TechnologyAccounting SoftwareIT shows signs of return to growth

IT shows signs of return to growth

The US and UK IT markets are finally showing signs of a return to spending growth, says a new report from market analyst the Aberdeen Group. But the days of double-digit growth in IT investment have passed.

The US and UK IT markets are showing signs of a return to spending growth, according to a report from market analysts the Aberdeen Group.

‘The US market was the first to slow down and is now the first to return to growth, but the UK, France and Italy are set to grow levels of IT spending from the second quarter this year,’ said Hugh Bishop, Aberdeen Group’s senior VP and author of the report.

According to the report, worldwide IT spending in 2001 grew at a meagre 0.2%, while declining 0.4% in the US. But this year world IT spending will grow at 3.1%, led by the return to spending in the US. The US alone accounts for 37.5% of world IT spending, and according to the report, it will increase spending by 4.3% this year over 2001.

But the return to growth will not be even across geographies or market sectors. Aberdeen expects Germany and Japan to lag behind with IT spending remaining flat this year. Spending on hardware as a percentage of the total is expected to fall as software and services grow in importance.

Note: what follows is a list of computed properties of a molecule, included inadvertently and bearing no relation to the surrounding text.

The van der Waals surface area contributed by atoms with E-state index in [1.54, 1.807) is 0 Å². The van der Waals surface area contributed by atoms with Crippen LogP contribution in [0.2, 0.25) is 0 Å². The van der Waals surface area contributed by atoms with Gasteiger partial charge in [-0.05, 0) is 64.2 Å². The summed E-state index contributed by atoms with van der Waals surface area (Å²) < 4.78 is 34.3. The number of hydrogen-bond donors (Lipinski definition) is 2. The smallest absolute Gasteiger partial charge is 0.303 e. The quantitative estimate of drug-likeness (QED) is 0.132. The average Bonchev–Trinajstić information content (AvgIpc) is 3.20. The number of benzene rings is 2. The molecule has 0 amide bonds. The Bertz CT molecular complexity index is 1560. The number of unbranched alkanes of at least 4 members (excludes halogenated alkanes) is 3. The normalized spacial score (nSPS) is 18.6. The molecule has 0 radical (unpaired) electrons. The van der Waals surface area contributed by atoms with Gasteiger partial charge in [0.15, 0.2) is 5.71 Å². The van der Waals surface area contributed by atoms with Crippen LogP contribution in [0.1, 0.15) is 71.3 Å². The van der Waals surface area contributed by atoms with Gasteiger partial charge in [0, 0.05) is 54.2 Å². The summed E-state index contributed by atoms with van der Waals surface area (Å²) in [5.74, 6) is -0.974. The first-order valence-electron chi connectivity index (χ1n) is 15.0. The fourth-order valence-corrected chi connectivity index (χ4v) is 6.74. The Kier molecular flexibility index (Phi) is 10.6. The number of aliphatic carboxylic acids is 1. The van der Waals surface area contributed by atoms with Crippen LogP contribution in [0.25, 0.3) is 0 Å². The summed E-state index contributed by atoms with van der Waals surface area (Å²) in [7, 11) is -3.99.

The return to spending should see global spending on IT reach £1 trillion by 2005 – up 15% on last year.

But the days of double-digit growth in IT investment has passed forever. ‘IT spending will no longer be a tide that lifts all boats,’ said Bishop. ‘As a result, suppliers and market segments exhibiting hyper-growth will most likely do so at the expense of others.’ Key IT projects requiring the bulk of the spending over the next few years will be customer service and support systems as well as security, storage and web management enhancements, Bishop said. The suggested IT spend results demonstrate how confidence in the economy is re-emerging. Spend will include that of European financial service companies such as Abbey National, HSBC, Lloyds TSB, Standard Life and Woolwich, which are expected to spend £46bn on banking technology by 2004, integrating legacy infrastructure with internet and wireless operations.

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